After seven years of dispute, Misrata and Tawergha signed an agreement of peaceful coexistence and reconciliation that allows displaced Tawerghans to return to their city, from which they were driven out in 2011.
“Misrata told us that Tawergha IDPs can start returning to their city. No specific timing but we are looking into security measures for the safe comeback of the families. It’s going to be very soon.” Tawergha Local Council Head Abdelrahman Al-Shakshak said.
“This agreement is the basis for resolving all conflicts between the cities so that a comprehensive can be reached across the whole country. This agreement is to black any kind of attempts to use the dispute for political and partisan gains.” Misrata municipality said in a statement.
Libya’s Mufti hailed the singing on Sunday, calling on both cities to take the side of the country’s wellbeing at all times and hold onto reconciliation principles, adding that all Libyans should now push for reconciliation based on justice and fair agreements.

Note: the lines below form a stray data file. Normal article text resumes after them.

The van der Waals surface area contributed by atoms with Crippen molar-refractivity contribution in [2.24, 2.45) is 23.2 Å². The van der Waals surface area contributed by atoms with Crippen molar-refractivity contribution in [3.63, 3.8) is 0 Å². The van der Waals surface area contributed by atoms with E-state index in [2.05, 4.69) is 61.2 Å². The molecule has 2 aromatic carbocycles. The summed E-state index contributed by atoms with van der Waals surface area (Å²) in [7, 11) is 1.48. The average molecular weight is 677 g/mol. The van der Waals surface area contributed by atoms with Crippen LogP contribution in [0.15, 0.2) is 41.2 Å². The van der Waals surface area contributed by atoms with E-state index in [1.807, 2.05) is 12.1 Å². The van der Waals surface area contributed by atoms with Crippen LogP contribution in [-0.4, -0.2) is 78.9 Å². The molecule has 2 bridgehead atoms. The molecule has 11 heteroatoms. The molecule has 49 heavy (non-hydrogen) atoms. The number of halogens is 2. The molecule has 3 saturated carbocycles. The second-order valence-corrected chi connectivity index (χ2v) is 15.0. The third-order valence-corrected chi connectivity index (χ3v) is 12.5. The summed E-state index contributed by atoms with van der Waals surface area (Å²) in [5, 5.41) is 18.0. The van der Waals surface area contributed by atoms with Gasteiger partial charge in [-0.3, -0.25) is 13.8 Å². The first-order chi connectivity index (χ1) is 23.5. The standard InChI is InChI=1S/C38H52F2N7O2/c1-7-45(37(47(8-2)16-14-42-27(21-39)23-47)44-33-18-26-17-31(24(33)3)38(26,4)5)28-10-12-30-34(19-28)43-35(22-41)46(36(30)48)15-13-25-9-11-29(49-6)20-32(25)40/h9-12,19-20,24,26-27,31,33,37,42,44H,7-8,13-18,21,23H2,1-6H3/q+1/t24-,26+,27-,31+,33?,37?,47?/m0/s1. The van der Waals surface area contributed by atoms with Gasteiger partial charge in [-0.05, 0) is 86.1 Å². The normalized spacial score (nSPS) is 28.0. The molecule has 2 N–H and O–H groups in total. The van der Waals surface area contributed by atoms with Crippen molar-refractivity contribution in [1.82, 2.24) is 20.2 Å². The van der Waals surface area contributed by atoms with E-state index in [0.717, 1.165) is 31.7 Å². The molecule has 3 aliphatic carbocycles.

The Head of the Presidential Council Fayez Al-Sirraj also welcomed the peace deal and hoped all IDPs would return soon to their city, calling on all Libyans to forget the past and look forward to the future of Libya, saying the only solution for Libya crisis is reconciliation and tolerance.
Likewise, the Head of the General National Congress Nuri Abu Sahmain also welcomed the “national achievement for February revolution,” calling on all Libyans to exert efforts toward a comprehensive reconciliation.
The High Council of State also praised the agreement between the two cities saying only reconciliation can build the state of Libya.
Internationally, the Italian Embassy in Libya tweeted support for the Tawergh-Misrata agreement saying it’s time to leave out conflicts and replace them with national reconciliation across the country.
Meanwhile, the House of Representatives and Khalifa Haftar’s loyalists did not comment on the peace deal, knowing that some MPs personally weighed in on the agreement with different opinions; some saying it was a good step for comprehensive reconciliation and others saying it was unfair to Tawergha people.